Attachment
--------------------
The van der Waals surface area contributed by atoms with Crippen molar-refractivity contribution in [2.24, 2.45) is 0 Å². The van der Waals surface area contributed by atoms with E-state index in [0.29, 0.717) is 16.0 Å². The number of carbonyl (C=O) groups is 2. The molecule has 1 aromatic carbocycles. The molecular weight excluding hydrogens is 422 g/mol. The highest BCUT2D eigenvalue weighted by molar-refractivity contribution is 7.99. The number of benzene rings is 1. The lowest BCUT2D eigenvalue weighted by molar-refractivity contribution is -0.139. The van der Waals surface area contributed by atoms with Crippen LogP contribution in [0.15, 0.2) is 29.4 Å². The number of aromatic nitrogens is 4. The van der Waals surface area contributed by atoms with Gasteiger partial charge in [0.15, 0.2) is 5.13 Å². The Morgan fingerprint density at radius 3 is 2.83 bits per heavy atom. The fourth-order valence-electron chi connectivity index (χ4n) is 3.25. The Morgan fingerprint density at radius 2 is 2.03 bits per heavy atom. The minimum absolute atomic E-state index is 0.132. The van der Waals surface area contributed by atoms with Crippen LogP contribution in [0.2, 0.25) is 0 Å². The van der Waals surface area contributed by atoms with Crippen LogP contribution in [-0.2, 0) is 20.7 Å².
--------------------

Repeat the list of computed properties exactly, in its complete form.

The van der Waals surface area contributed by atoms with Crippen molar-refractivity contribution in [2.24, 2.45) is 0 Å². The van der Waals surface area contributed by atoms with E-state index in [0.29, 0.717) is 16.0 Å². The number of carbonyl (C=O) groups is 2. The molecule has 1 aromatic carbocycles. The molecular weight excluding hydrogens is 422 g/mol. The highest BCUT2D eigenvalue weighted by molar-refractivity contribution is 7.99. The number of benzene rings is 1. The lowest BCUT2D eigenvalue weighted by molar-refractivity contribution is -0.139. The van der Waals surface area contributed by atoms with Crippen LogP contribution in [0.15, 0.2) is 29.4 Å². The number of aromatic nitrogens is 4. The van der Waals surface area contributed by atoms with Gasteiger partial charge in [0.15, 0.2) is 5.13 Å². The Morgan fingerprint density at radius 3 is 2.83 bits per heavy atom. The fourth-order valence-electron chi connectivity index (χ4n) is 3.25. The Morgan fingerprint density at radius 2 is 2.03 bits per heavy atom. The minimum absolute atomic E-state index is 0.132. The van der Waals surface area contributed by atoms with Crippen LogP contribution in [0.2, 0.25) is 0 Å². The van der Waals surface area contributed by atoms with Crippen LogP contribution in [-0.2, 0) is 20.7 Å².